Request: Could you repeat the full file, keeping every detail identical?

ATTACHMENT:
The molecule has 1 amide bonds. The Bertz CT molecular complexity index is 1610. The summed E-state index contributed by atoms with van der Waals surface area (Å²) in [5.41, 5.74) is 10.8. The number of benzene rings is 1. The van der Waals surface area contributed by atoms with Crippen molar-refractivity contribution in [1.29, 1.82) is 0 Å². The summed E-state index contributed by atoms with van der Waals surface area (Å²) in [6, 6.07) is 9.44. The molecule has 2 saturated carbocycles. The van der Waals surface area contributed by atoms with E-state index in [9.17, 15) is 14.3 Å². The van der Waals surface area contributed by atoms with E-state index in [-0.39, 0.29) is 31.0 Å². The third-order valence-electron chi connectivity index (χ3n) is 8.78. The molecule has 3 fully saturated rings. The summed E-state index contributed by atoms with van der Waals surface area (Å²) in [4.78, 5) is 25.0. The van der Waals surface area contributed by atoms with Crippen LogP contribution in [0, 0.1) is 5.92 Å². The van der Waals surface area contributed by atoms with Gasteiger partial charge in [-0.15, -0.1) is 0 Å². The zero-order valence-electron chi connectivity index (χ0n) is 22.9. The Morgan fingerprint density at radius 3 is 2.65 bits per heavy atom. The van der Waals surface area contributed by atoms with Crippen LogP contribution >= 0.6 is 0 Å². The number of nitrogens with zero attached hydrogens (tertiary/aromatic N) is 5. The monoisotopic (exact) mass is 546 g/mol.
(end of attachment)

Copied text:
The molecule has 1 amide bonds. The Bertz CT molecular complexity index is 1610. The summed E-state index contributed by atoms with van der Waals surface area (Å²) in [5.41, 5.74) is 10.8. The number of benzene rings is 1. The van der Waals surface area contributed by atoms with Crippen molar-refractivity contribution in [1.29, 1.82) is 0 Å². The summed E-state index contributed by atoms with van der Waals surface area (Å²) in [6, 6.07) is 9.44. The molecule has 2 saturated carbocycles. The van der Waals surface area contributed by atoms with E-state index in [9.17, 15) is 14.3 Å². The van der Waals surface area contributed by atoms with E-state index in [-0.39, 0.29) is 31.0 Å². The third-order valence-electron chi connectivity index (χ3n) is 8.78. The molecule has 3 fully saturated rings. The summed E-state index contributed by atoms with van der Waals surface area (Å²) in [4.78, 5) is 25.0. The van der Waals surface area contributed by atoms with Crippen LogP contribution in [0, 0.1) is 5.92 Å². The van der Waals surface area contributed by atoms with Gasteiger partial charge in [-0.15, -0.1) is 0 Å². The zero-order valence-electron chi connectivity index (χ0n) is 22.9. The Morgan fingerprint density at radius 3 is 2.65 bits per heavy atom. The van der Waals surface area contributed by atoms with Crippen LogP contribution >= 0.6 is 0 Å². The number of nitrogens with zero attached hydrogens (tertiary/aromatic N) is 5. The monoisotopic (exact) mass is 546 g/mol.